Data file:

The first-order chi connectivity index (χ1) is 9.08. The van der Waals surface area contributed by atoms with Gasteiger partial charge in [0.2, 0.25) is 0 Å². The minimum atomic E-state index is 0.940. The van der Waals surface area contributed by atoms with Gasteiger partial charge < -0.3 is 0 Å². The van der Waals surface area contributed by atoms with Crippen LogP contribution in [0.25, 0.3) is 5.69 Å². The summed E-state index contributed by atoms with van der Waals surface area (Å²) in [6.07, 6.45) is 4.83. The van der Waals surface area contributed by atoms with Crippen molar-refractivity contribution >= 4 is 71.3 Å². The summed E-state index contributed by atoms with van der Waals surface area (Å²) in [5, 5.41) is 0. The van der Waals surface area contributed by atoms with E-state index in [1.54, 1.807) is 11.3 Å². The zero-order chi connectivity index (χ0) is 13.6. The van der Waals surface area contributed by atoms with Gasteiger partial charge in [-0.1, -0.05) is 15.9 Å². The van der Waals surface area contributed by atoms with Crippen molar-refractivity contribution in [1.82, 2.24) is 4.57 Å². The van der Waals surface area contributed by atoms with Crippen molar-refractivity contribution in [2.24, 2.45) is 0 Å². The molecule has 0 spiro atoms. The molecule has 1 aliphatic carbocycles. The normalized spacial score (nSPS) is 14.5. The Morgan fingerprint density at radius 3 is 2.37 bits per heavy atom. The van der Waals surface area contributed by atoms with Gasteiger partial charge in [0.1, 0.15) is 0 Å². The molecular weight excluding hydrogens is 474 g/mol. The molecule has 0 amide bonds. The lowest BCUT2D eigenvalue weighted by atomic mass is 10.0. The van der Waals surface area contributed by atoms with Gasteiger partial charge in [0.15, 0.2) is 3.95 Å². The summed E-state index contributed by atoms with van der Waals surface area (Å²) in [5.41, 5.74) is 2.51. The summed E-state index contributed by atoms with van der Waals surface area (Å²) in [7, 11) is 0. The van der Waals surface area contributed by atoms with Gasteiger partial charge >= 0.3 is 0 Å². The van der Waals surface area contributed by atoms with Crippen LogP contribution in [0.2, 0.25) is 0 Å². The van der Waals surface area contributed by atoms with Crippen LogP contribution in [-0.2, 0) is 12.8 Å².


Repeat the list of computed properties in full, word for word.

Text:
The first-order chi connectivity index (χ1) is 9.08. The van der Waals surface area contributed by atoms with Gasteiger partial charge in [0.2, 0.25) is 0 Å². The minimum atomic E-state index is 0.940. The van der Waals surface area contributed by atoms with Gasteiger partial charge < -0.3 is 0 Å². The van der Waals surface area contributed by atoms with Crippen LogP contribution in [0.25, 0.3) is 5.69 Å². The summed E-state index contributed by atoms with van der Waals surface area (Å²) in [6.07, 6.45) is 4.83. The van der Waals surface area contributed by atoms with Crippen molar-refractivity contribution >= 4 is 71.3 Å². The summed E-state index contributed by atoms with van der Waals surface area (Å²) in [5, 5.41) is 0. The van der Waals surface area contributed by atoms with E-state index in [1.54, 1.807) is 11.3 Å². The zero-order chi connectivity index (χ0) is 13.6. The van der Waals surface area contributed by atoms with Gasteiger partial charge in [-0.1, -0.05) is 15.9 Å². The van der Waals surface area contributed by atoms with Crippen molar-refractivity contribution in [1.82, 2.24) is 4.57 Å². The van der Waals surface area contributed by atoms with Crippen molar-refractivity contribution in [2.24, 2.45) is 0 Å². The molecule has 0 spiro atoms. The molecule has 1 aliphatic carbocycles. The normalized spacial score (nSPS) is 14.5. The Morgan fingerprint density at radius 3 is 2.37 bits per heavy atom. The van der Waals surface area contributed by atoms with Gasteiger partial charge in [0.1, 0.15) is 0 Å². The molecular weight excluding hydrogens is 474 g/mol. The molecule has 0 amide bonds. The lowest BCUT2D eigenvalue weighted by atomic mass is 10.0. The van der Waals surface area contributed by atoms with Gasteiger partial charge in [0.15, 0.2) is 3.95 Å². The summed E-state index contributed by atoms with van der Waals surface area (Å²) in [5.41, 5.74) is 2.51. The summed E-state index contributed by atoms with van der Waals surface area (Å²) in [7, 11) is 0. The van der Waals surface area contributed by atoms with Gasteiger partial charge >= 0.3 is 0 Å². The van der Waals surface area contributed by atoms with Crippen LogP contribution in [0.2, 0.25) is 0 Å². The van der Waals surface area contributed by atoms with Crippen LogP contribution in [-0.2, 0) is 12.8 Å².